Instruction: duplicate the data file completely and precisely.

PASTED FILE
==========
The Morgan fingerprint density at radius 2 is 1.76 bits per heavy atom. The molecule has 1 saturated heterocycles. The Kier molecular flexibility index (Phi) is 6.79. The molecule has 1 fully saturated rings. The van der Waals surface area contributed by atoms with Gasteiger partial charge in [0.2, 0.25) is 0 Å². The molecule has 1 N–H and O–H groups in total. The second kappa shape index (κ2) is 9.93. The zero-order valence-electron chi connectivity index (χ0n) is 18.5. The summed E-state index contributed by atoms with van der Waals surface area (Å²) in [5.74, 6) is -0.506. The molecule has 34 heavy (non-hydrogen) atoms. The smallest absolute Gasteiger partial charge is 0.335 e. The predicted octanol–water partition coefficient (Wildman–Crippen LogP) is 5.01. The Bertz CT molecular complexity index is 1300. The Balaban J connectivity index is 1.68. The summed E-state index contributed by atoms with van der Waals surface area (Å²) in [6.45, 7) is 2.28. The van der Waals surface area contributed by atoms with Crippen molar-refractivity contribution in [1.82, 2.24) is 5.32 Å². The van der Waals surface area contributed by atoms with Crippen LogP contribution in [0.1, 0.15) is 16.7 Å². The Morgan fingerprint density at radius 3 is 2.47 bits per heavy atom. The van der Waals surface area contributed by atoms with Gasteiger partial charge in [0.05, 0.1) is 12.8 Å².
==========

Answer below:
The Morgan fingerprint density at radius 2 is 1.76 bits per heavy atom. The molecule has 1 saturated heterocycles. The Kier molecular flexibility index (Phi) is 6.79. The molecule has 1 fully saturated rings. The van der Waals surface area contributed by atoms with Gasteiger partial charge in [0.2, 0.25) is 0 Å². The molecule has 1 N–H and O–H groups in total. The second kappa shape index (κ2) is 9.93. The zero-order valence-electron chi connectivity index (χ0n) is 18.5. The summed E-state index contributed by atoms with van der Waals surface area (Å²) in [5.74, 6) is -0.506. The molecule has 34 heavy (non-hydrogen) atoms. The smallest absolute Gasteiger partial charge is 0.335 e. The predicted octanol–water partition coefficient (Wildman–Crippen LogP) is 5.01. The Bertz CT molecular complexity index is 1300. The Balaban J connectivity index is 1.68. The summed E-state index contributed by atoms with van der Waals surface area (Å²) in [6.45, 7) is 2.28. The van der Waals surface area contributed by atoms with Crippen molar-refractivity contribution in [1.82, 2.24) is 5.32 Å². The van der Waals surface area contributed by atoms with Crippen LogP contribution in [0.1, 0.15) is 16.7 Å². The Morgan fingerprint density at radius 3 is 2.47 bits per heavy atom. The van der Waals surface area contributed by atoms with Gasteiger partial charge in [0.05, 0.1) is 12.8 Å².